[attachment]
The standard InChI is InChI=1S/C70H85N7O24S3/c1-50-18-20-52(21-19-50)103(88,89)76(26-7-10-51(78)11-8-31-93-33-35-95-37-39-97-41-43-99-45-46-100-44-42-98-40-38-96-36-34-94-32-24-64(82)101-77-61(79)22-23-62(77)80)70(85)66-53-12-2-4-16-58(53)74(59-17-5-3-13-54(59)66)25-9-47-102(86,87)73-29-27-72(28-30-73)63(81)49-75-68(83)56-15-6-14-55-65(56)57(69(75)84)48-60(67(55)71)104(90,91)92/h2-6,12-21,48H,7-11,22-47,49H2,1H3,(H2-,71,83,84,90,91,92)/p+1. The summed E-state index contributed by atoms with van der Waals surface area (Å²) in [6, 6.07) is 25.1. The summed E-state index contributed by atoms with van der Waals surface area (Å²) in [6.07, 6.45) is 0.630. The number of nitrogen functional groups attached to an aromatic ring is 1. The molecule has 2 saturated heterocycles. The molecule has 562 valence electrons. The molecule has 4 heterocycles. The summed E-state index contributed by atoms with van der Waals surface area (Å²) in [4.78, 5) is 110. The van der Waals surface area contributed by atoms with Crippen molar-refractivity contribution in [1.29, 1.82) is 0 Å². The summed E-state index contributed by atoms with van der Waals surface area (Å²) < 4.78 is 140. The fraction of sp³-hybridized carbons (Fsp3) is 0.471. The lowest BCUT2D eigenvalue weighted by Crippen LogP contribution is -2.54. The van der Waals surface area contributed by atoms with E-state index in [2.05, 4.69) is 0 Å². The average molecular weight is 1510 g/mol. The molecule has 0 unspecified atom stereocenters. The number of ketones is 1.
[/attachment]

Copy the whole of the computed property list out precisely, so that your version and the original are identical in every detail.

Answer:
The standard InChI is InChI=1S/C70H85N7O24S3/c1-50-18-20-52(21-19-50)103(88,89)76(26-7-10-51(78)11-8-31-93-33-35-95-37-39-97-41-43-99-45-46-100-44-42-98-40-38-96-36-34-94-32-24-64(82)101-77-61(79)22-23-62(77)80)70(85)66-53-12-2-4-16-58(53)74(59-17-5-3-13-54(59)66)25-9-47-102(86,87)73-29-27-72(28-30-73)63(81)49-75-68(83)56-15-6-14-55-65(56)57(69(75)84)48-60(67(55)71)104(90,91)92/h2-6,12-21,48H,7-11,22-47,49H2,1H3,(H2-,71,83,84,90,91,92)/p+1. The summed E-state index contributed by atoms with van der Waals surface area (Å²) in [6, 6.07) is 25.1. The summed E-state index contributed by atoms with van der Waals surface area (Å²) in [6.07, 6.45) is 0.630. The number of nitrogen functional groups attached to an aromatic ring is 1. The molecule has 2 saturated heterocycles. The molecule has 562 valence electrons. The molecule has 4 heterocycles. The summed E-state index contributed by atoms with van der Waals surface area (Å²) in [4.78, 5) is 110. The van der Waals surface area contributed by atoms with Crippen molar-refractivity contribution in [1.29, 1.82) is 0 Å². The summed E-state index contributed by atoms with van der Waals surface area (Å²) < 4.78 is 140. The fraction of sp³-hybridized carbons (Fsp3) is 0.471. The lowest BCUT2D eigenvalue weighted by Crippen LogP contribution is -2.54. The van der Waals surface area contributed by atoms with E-state index in [2.05, 4.69) is 0 Å². The average molecular weight is 1510 g/mol. The molecule has 0 unspecified atom stereocenters. The number of ketones is 1.